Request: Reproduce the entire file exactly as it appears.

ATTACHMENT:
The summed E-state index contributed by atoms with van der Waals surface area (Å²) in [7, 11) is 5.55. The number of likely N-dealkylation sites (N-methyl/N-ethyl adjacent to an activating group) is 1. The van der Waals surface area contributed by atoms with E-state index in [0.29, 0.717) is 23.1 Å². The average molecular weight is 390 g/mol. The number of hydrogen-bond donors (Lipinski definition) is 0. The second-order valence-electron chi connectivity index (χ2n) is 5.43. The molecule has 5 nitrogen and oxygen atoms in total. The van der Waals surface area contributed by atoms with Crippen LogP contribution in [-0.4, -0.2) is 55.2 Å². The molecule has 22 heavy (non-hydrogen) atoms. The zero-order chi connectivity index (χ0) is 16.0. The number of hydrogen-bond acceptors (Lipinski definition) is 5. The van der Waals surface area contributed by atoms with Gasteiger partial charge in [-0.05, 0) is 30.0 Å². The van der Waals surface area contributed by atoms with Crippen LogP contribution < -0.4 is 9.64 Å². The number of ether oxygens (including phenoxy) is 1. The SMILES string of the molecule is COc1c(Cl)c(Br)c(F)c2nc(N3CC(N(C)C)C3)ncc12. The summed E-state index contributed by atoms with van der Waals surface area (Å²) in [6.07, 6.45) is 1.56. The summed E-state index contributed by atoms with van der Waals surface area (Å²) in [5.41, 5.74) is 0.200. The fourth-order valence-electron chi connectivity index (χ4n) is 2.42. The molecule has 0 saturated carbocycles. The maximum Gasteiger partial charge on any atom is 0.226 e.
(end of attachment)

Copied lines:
The summed E-state index contributed by atoms with van der Waals surface area (Å²) in [7, 11) is 5.55. The number of likely N-dealkylation sites (N-methyl/N-ethyl adjacent to an activating group) is 1. The van der Waals surface area contributed by atoms with E-state index in [0.29, 0.717) is 23.1 Å². The average molecular weight is 390 g/mol. The number of hydrogen-bond donors (Lipinski definition) is 0. The second-order valence-electron chi connectivity index (χ2n) is 5.43. The molecule has 5 nitrogen and oxygen atoms in total. The van der Waals surface area contributed by atoms with Crippen LogP contribution in [-0.4, -0.2) is 55.2 Å². The molecule has 22 heavy (non-hydrogen) atoms. The zero-order chi connectivity index (χ0) is 16.0. The number of hydrogen-bond acceptors (Lipinski definition) is 5. The van der Waals surface area contributed by atoms with Gasteiger partial charge in [-0.05, 0) is 30.0 Å². The van der Waals surface area contributed by atoms with Crippen LogP contribution < -0.4 is 9.64 Å². The number of ether oxygens (including phenoxy) is 1. The SMILES string of the molecule is COc1c(Cl)c(Br)c(F)c2nc(N3CC(N(C)C)C3)ncc12. The summed E-state index contributed by atoms with van der Waals surface area (Å²) in [6.07, 6.45) is 1.56. The summed E-state index contributed by atoms with van der Waals surface area (Å²) in [5.41, 5.74) is 0.200. The fourth-order valence-electron chi connectivity index (χ4n) is 2.42. The molecule has 0 saturated carbocycles. The maximum Gasteiger partial charge on any atom is 0.226 e.